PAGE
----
In Atqasuk, it is often said, that people have their days "upside-down." It sounds funny, but it's an easy thing to do. So much to do with time is artificial. Measuring and scheduling the moments is a purely human preoccupation. Without the aid of any calendar, the earth continues on its path, governed by its own rhythm, without much consideration for our conventions. Long ago, before any of us were here, the Inupiat understood that better. Like many Native people, they lived in closer union with the earth. Their lives were framed by the seasons. They worked with the earth's rhythm instead of around it. It might have been what we now consider a primitive exsistence, but it certainly made sense in the greater scheme of things. On these dark, frigid, mornings, as I wake to the tenacious yapping of the alarm clock beside my bed, I have to wonder if progress is really so progressive after all.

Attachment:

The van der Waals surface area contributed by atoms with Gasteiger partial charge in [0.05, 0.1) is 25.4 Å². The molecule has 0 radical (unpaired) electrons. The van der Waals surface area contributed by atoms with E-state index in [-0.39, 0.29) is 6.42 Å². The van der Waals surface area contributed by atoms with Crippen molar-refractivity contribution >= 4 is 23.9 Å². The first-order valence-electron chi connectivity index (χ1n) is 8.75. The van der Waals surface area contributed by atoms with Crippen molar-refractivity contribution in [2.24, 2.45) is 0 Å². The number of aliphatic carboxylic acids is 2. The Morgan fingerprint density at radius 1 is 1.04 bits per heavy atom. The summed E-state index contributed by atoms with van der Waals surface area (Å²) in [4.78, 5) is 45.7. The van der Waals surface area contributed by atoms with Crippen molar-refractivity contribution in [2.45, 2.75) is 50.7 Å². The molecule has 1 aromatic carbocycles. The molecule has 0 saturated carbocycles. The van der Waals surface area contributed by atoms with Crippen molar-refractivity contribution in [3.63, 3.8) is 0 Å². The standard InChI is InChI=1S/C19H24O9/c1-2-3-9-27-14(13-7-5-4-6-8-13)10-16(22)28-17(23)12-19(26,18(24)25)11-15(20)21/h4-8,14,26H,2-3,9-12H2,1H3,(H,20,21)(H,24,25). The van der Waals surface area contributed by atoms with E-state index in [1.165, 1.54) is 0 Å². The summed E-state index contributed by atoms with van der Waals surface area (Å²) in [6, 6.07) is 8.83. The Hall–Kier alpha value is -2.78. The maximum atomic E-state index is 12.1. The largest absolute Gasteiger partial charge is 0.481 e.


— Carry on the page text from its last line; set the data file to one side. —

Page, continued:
*****

Believe it or not these boys are riding their bikes on the frozen pond in front of my house! You can see that the October sun is hanging low in the sky. A few more weeks and it won't emerge above the horizon again until the end of January.
On frozen pond

I happened upon this cutie at the post office one windy day. As you can see, she was very well prepared for the weather! We've been experiencing lots of wind for the past couple of weeks...anywhere between 20 and 40 mph.
Prepared for a windy day

10 comments:

Steve said...

Great posting! Informative and substantial.

Kimberlee said...